Ruth is a 75-year-old widow, mother of two grown sons, living alone at a beachside house in Australia. When we first meet her, she has been awakened by a sound in the house which she is certain is a tiger. The next morning, a government carer named Frida Young unexpectedly arrives on Ruth’s doorstep to help her for a few hours each day. While Ruth is willing to accept Frida’s help, and her sons are pleased that someone is looking after mum since they are too far away and too busy to check in on her, there is something a bit off, perhaps even sinister about Frida. Ruth experiences occasional qualms over her presence, but what we learn throughout the novel is that Ruth is experiencing the onset of dementia. How much of her concern is genuine and how much is a figment of her imagination? And what about that tiger? It seems easy enough to write that off as a bad dream or a sign of dementia, but what if it’s something real?

The Night Guest is, on one hand, a story about growing old, losing your faculties and independence, and needing to rely on strangers for help. It was especially poignant for me because we, like many, are dealing with this in our family right now.  Ruth’s dementia becomes an opportunity for her to revert to her past, to remember her youth and first love in Fiji. Ruth’s parents were medical professionals and missionaries there and Ruth did not move to Australia until she was 19 or so. McFarlane reveals Ruth’s dementia through her recollections and telling of stories about her time on Fiji, stories whose details change and become muddled as the disease progresses.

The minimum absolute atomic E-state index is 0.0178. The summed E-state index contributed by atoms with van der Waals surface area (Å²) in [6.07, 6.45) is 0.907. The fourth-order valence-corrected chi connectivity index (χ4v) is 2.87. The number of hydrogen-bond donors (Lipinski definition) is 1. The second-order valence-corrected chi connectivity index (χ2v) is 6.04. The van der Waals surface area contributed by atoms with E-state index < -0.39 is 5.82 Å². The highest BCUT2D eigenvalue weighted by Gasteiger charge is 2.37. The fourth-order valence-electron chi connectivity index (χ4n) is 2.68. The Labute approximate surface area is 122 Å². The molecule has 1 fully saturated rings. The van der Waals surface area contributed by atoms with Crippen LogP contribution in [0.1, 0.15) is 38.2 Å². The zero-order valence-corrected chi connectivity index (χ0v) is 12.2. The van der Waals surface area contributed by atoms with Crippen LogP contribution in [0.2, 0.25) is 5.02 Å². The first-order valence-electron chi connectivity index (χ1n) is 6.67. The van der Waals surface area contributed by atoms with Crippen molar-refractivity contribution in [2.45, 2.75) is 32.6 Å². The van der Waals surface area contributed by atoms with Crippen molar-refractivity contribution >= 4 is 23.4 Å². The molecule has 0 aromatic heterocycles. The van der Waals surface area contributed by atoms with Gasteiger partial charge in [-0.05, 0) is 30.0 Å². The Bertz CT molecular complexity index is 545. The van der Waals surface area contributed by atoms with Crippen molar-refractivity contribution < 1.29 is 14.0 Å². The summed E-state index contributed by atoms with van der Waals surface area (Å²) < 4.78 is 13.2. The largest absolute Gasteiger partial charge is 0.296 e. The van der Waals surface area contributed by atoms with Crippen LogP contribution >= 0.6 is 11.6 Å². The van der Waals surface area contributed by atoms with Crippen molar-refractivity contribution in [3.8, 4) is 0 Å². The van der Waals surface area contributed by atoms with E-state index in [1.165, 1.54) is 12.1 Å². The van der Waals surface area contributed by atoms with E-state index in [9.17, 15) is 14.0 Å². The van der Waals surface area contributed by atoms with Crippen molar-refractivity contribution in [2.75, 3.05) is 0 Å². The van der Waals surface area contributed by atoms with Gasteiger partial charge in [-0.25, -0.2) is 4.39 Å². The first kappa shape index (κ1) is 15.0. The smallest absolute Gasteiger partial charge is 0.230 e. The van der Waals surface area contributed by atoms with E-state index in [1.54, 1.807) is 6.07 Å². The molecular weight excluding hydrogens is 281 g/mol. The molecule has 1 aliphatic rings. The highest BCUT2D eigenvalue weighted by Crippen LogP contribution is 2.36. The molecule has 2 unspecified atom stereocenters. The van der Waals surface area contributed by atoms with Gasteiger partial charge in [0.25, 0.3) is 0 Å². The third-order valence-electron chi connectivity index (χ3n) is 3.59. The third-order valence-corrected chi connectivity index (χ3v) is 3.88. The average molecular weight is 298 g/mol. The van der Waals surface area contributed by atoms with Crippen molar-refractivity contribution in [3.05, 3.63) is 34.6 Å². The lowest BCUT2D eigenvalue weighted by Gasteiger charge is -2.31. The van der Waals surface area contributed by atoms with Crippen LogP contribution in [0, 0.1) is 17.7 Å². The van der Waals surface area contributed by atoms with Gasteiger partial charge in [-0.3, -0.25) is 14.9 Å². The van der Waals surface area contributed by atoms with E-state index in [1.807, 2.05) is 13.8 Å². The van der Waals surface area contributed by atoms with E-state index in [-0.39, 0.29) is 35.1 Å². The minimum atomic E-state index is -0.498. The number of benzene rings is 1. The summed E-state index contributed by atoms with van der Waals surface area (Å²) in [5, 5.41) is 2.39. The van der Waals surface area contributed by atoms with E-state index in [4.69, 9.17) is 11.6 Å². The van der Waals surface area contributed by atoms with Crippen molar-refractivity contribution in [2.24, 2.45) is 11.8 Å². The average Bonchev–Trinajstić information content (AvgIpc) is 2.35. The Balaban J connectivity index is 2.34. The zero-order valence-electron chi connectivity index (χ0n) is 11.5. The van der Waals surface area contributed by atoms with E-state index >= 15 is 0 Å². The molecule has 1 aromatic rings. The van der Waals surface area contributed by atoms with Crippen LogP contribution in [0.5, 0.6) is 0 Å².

But it’s that tiger that really fascinates me. The tiger appears at the very beginning of the story and again towards the end. Ruth’s reaction to the thought of a tiger in her home is not what you might expect. Rather than fear, she experiences something more like exuberance. “… there was another sensation, a new one, to which she attended with greater care: a sense of extravagant consequence. Something important, Ruth felt, was happening to her, and she couldn’t be sure what it was: the tiger, or the feeling of importance…. She felt something coming to meet her — something large, and not a real thing, of course, she wasn’t that far gone — but a shape, or anyway a temperature.”  She goes on to think, “For some time now she had hoped that her end might be as extraordinary as her beginning.” I can tell you that the end of the novel is rather extraordinary and would be a topic of some discussion in a book group.

I enjoyed this novel quite a bit. This progress of the dementia plus our concerns about Frida make for a suspenseful and tense tale. And that cover art is pretty cool, too.

ElCicco #CBR5 review #50: Primates: The Fearless Science of Jane Goodall, Dian Fossey, and Birute Galdikas by Jim Ottaviani and Maris Wicks

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Primates is a kid-friendly graphic novel about three powerhouses of anthropology who also happen to be women. Ottaviani has written several acclaimed graphic novels  related to science (including Feynman). Wicks’ illustrations are bold and crisp. Together, the two manage to weave together the three women’s stories in a solid, detailed and clear narrative of the scientists’ groundbreaking work among primates.